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[QUOTE=pidjones;5595879] Watched a motor officer competition in Charleston SC a few years ago that was very good. Practice day saw a lot of chrome on asphalt![/QUOTE]


You were in town and didn't call me? I'm crushed!:laugh:


I love going to that Rodeo here at the Coliseum. And you do see a lot of bikes hitting the ground. So even the GREAT police riders still drop them. There's NO HOPE for me then. LOL!!
 

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You were in town and didn't call me? I'm crushed!


I love going to that Rodeo here at the Coliseum. And you do see a lot of bikes hitting the ground. So even the GREAT police riders still drop them. There's NO HOPE for me then. LOL!!

This was probably 6 - 7 years ago. We were having a ship's reunion at the Sheraton where many of the officers were staying. And it being nearby, Judy and I went over for part of both practice and competition days.
 

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Ever since reading this thread a few weeks ago, I have been looking for a large, vacant, LEVEL parking lot, but to no avail here in Kentucky. So yesterday, decided to work with what's available, in a church parking lot nearby. It's fairly large and usually vacant, but neither level nor smooth. Still, I can do 3rd gear circles and, so far, have not fell down. I did 30 each way yesterday, and 25/25 so far today. I plan to make it routine to do 10/10 each time I go out for a ride, and upon return.

So far, have not scraped a floorboard, but believe if the GW had OEM pegs, it may have scraped some. The bottom outboard edge of the Kury floorboards are about 3/8" higher than the ends of the stock pegs. Today, I ordered peg scrapers from [email protected], and plan to install them on the OEM pegs, then swap out the Kury boards. This swap is only temporary, to get used to pegs' scraping, as I have tried the pegs before, and much prefer the Kury boards.

So far, I feel increasingly comfortable with the 10/10 circles. At least I'm not white knuckling as much now as with the first 10. I believe, as the OP said, this exercise will help with safer low speed riding, and if I accidentally scrape a peg at highway speeds, will be less likely to panic.

Again, THANKS MUCH to the OP. :)
 

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In my experience Floorboards usually scrape waaaaay easier than foot-pegs .
 

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In my experience Floorboards usually scrape waaaaay easier than foot-pegs .
That was my experience too, in the 1990s on a GL1500. I woulda thought on the GL1800 as well, but not so. As mentioned, the boards sit about 3/8" higher, which causes more bend in the knees when seated. Further, a few months ago, when I swapped out the boards, I had not yet scraped the boards. But within a week I scraped the pegs a couple of times. One spot where I scraped them was on a freeway exit I had taken many times before, and never once scraped the boards. That was when I carefully examined, and noted the height difference.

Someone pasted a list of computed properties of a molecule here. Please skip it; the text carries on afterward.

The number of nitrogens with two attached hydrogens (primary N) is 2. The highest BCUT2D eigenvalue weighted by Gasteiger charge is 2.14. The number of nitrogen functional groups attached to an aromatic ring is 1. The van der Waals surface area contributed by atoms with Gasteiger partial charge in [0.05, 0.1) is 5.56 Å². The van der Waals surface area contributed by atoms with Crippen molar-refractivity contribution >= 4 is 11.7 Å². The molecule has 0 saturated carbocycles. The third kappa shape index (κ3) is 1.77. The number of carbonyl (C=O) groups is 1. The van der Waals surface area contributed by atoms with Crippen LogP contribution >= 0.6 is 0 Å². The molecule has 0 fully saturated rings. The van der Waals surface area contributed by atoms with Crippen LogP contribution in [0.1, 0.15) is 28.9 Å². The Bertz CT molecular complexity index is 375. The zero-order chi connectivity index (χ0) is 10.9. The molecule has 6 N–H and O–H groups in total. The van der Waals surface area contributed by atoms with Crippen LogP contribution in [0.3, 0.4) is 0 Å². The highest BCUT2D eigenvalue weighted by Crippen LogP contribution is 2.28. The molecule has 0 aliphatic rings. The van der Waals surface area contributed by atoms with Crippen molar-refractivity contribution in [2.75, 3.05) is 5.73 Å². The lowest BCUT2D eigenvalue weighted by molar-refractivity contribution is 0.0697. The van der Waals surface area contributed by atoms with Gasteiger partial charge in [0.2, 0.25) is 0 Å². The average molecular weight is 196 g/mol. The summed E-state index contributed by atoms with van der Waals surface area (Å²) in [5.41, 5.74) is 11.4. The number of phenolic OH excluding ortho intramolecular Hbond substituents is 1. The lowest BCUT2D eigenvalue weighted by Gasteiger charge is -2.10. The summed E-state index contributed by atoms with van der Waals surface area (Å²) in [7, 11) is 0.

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Hey Joe, are these the floorboards you are talking about.
KURYAKYN CHROME FLOORBOARDS W/HEEL SHIFTER
Your link did not work for me, but I believe this is what I have. It is an earlier model, that did not come with a special brake pedal. Instead, has an extension for the OEM pedal. Tonight, I double checked, and pretty sure the lower, outer edge of the floorboards are 3/8" higher than the OEM pegs.
I also got a large plank, about 6' x 3', and aligned it with front and rear tires, then angled it upward to simulate the asphalt surface; looks like the floorboards would scrape first, but at that point the Ergo III peg mounts have only 1/2" left before they'd scrape. That's concerning. The Ergo II would give at least another 1/2", but I plan to look at others also. It seems I need to sort my GW's clearance issues before scraping pegs.

I cannot get an eBay link to work either, for some reason tonight.
 
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Let me try this again, link didn't work for me either. Lesson here, try your links after posting them.

https://wingstuff.com/products/2624-kuryakyn-chrome-floorboards-w-heel-shifter
Yes, that is what I have except, as mentioned above, mine does not have a matching brake pedal. Instead, it has an adapter on the OEM pedal, to make it wider and taller.

Today, I remembered I have a phone ap that measures angle degrees. So I put the bike on center stand, broke out the plank again, and spent three hours measuring. I also swapped in the OEM pegs and ERGO IIs for comparison. I shoulda done this before commenting yesterday, and now say FORGET everything I said yesterday!

Today's discovery: The floorboards are 1/2" wider than OEM pegs, and same height (on bottom). The boards touch down at 42 degrees, while the OEM peg acorn nut touches around 47. The ERGO II and III pegs' mounts both touch at 45 degrees. With floorboards installed, the kickstand cants downward 1.5", and touches down at 45 degrees (simultaneous with the ERGO mounts). With OEM pegs installed, the kickstand fully retracts, and likely would not touch till @50 degrees (not measured, but eyeballed). Again, eyeball says the center stand, when up, would not touch down till at least 50 degrees.

The ERGO III, with foot pad out but the arm up, the pad touches at 40 degrees; with arm down, it touches at 35 degrees. Now knowing this, I plan to leave the pads out, to serve as first drag warning.